Journey to the Far Side of the Sun (1969)

Genres - Science Fiction, Thriller  |   Sub-Genres - Space Adventure  |   Run Time - 100 min.  |   Countries - United Kingdom   |   MPAA Rating - G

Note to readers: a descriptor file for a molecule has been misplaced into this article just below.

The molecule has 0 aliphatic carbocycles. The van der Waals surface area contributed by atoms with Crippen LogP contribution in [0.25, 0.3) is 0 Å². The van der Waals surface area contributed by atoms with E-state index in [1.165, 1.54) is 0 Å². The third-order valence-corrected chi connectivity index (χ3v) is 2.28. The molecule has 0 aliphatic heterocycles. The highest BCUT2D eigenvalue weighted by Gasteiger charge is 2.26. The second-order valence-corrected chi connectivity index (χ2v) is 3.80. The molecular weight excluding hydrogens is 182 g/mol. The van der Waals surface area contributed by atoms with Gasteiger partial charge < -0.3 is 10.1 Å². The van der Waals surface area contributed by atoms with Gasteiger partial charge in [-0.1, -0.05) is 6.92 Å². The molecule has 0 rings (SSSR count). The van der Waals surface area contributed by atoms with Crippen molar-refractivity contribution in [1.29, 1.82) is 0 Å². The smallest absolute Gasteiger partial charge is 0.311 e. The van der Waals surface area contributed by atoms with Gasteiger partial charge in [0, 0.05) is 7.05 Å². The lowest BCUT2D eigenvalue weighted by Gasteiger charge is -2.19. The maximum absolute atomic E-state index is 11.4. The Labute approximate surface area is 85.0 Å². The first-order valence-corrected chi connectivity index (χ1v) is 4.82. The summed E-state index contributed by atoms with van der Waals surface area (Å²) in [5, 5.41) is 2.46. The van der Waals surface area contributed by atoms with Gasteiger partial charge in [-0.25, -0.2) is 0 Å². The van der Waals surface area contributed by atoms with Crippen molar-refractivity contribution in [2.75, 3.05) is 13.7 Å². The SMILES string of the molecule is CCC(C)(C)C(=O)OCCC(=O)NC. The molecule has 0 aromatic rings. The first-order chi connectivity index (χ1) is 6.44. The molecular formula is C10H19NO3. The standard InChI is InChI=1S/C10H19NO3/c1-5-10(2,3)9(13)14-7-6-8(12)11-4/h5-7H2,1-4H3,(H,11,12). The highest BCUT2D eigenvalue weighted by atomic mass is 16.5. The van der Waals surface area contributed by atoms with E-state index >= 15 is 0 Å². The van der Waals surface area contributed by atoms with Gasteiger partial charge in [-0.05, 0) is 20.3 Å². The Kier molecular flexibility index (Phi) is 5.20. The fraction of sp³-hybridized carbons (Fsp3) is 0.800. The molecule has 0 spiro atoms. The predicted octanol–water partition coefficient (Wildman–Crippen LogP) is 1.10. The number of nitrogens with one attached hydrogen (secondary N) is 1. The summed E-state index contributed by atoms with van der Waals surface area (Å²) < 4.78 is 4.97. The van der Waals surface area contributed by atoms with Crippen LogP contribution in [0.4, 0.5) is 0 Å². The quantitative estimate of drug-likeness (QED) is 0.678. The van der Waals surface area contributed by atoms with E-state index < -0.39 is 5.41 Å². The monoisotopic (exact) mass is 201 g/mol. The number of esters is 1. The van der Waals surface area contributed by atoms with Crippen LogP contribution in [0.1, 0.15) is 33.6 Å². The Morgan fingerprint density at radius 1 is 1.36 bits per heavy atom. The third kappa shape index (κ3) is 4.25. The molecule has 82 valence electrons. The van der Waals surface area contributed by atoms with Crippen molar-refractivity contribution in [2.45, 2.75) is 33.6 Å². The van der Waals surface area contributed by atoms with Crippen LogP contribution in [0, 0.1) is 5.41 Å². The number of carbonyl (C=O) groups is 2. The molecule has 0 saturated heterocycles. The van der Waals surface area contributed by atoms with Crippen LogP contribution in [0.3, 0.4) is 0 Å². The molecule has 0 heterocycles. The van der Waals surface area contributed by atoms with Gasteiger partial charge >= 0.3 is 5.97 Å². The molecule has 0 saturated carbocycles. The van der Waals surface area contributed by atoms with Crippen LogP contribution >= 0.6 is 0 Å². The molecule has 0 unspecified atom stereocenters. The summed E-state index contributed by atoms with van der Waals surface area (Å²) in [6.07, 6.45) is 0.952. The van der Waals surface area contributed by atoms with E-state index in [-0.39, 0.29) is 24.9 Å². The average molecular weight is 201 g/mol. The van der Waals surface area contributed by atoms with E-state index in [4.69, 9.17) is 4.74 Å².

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This science fiction/adventure film was one of the better works in the genre to emerge in the immediate wake of Stanley Kubrick's 2001: A Space Odyssey -- it was also notable as producer Gerry Anderson's first venture into science fiction involving live actors, as opposed to the marionettes that had previously populated his productions, on television series such as Captain Scarlet and Thunderbirds. The problem is that Anderson and his production team didn't sufficiently change their methods, techniques, or approaches to their work -- so that except for the performances by Patrick Wymark, Ian Hendry, and, to a lesser degree Roy Thinnes and George Sewell, none of what we see is terribly fast-moving or animated; and Herbert Lom is all-but-wasted in what amounts to an extended cameo appearance. Audiences were apparently supposed to be absorbed by the elaborate model work and effects -- especially the explosions that come up mid-way through the movie and at the end -- and in theaters these were probably very impressive; but on the small screen, they lose their impact. Additionally, the basic concept of the plot, an ultimately doomed (indeed, planet-altering) effort to explore a newly-discovered world on the far side of the sun, doesn't hold up under the treatment it receives here. The pacing is lethargic, and long stretches are given over to the quasi-psychedelic effects of suspended animation on the two (or four) space travellers involved. Those languid minutes kill the already shaky momentum behind the story, which is a fascinating idea, about two parallel, identical planets orbiting opposite each other around the sun -- what should have been a good sci-fi thriller ends up being more frustrating than anything else, for the opportunities that that missed. (And, apparently, the execution was so low-key, that the plot and content eluded one television production executive working for Turner Broadcasting in the 1980's -- the idea of two opposite, mirror-image Earths, on which everything is reversed, was achieved by "flipping" the film for the second half of the story; but some genius on WTBS, thinking the print had actually been flipped by mistake midway through, ordered it reversed and "corrected," so that those watching this movie in its early WTBS presentations couldn't see the mirror/reversal of the two worlds that unnerved Roy Thinnes's astronaut, and were almost as confused at home as the astronaut was supposed to be on the screen . . . . ).